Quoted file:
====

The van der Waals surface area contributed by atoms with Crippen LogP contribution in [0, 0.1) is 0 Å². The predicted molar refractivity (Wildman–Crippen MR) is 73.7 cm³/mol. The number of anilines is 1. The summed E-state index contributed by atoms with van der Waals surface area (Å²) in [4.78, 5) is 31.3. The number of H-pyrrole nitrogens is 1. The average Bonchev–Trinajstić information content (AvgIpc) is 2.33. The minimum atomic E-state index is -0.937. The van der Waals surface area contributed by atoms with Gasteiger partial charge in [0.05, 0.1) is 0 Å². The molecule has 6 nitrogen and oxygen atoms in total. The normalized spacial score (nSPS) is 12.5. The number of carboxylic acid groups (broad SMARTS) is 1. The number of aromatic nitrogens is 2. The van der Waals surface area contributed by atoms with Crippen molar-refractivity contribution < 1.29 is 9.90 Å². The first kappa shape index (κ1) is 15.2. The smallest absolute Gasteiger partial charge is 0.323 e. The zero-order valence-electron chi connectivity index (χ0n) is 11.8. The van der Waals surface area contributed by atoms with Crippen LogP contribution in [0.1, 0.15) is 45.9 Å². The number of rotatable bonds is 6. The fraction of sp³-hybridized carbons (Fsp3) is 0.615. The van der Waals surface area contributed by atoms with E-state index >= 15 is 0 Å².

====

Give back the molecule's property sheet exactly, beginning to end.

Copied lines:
The van der Waals surface area contributed by atoms with Crippen LogP contribution in [0, 0.1) is 0 Å². The predicted molar refractivity (Wildman–Crippen MR) is 73.7 cm³/mol. The number of anilines is 1. The summed E-state index contributed by atoms with van der Waals surface area (Å²) in [4.78, 5) is 31.3. The number of H-pyrrole nitrogens is 1. The average Bonchev–Trinajstić information content (AvgIpc) is 2.33. The minimum atomic E-state index is -0.937. The van der Waals surface area contributed by atoms with Gasteiger partial charge in [0.05, 0.1) is 0 Å². The molecule has 6 nitrogen and oxygen atoms in total. The normalized spacial score (nSPS) is 12.5. The number of carboxylic acid groups (broad SMARTS) is 1. The number of aromatic nitrogens is 2. The van der Waals surface area contributed by atoms with Crippen molar-refractivity contribution < 1.29 is 9.90 Å². The first kappa shape index (κ1) is 15.2. The smallest absolute Gasteiger partial charge is 0.323 e. The zero-order valence-electron chi connectivity index (χ0n) is 11.8. The van der Waals surface area contributed by atoms with Crippen LogP contribution in [0.1, 0.15) is 45.9 Å². The number of rotatable bonds is 6. The fraction of sp³-hybridized carbons (Fsp3) is 0.615. The van der Waals surface area contributed by atoms with E-state index >= 15 is 0 Å².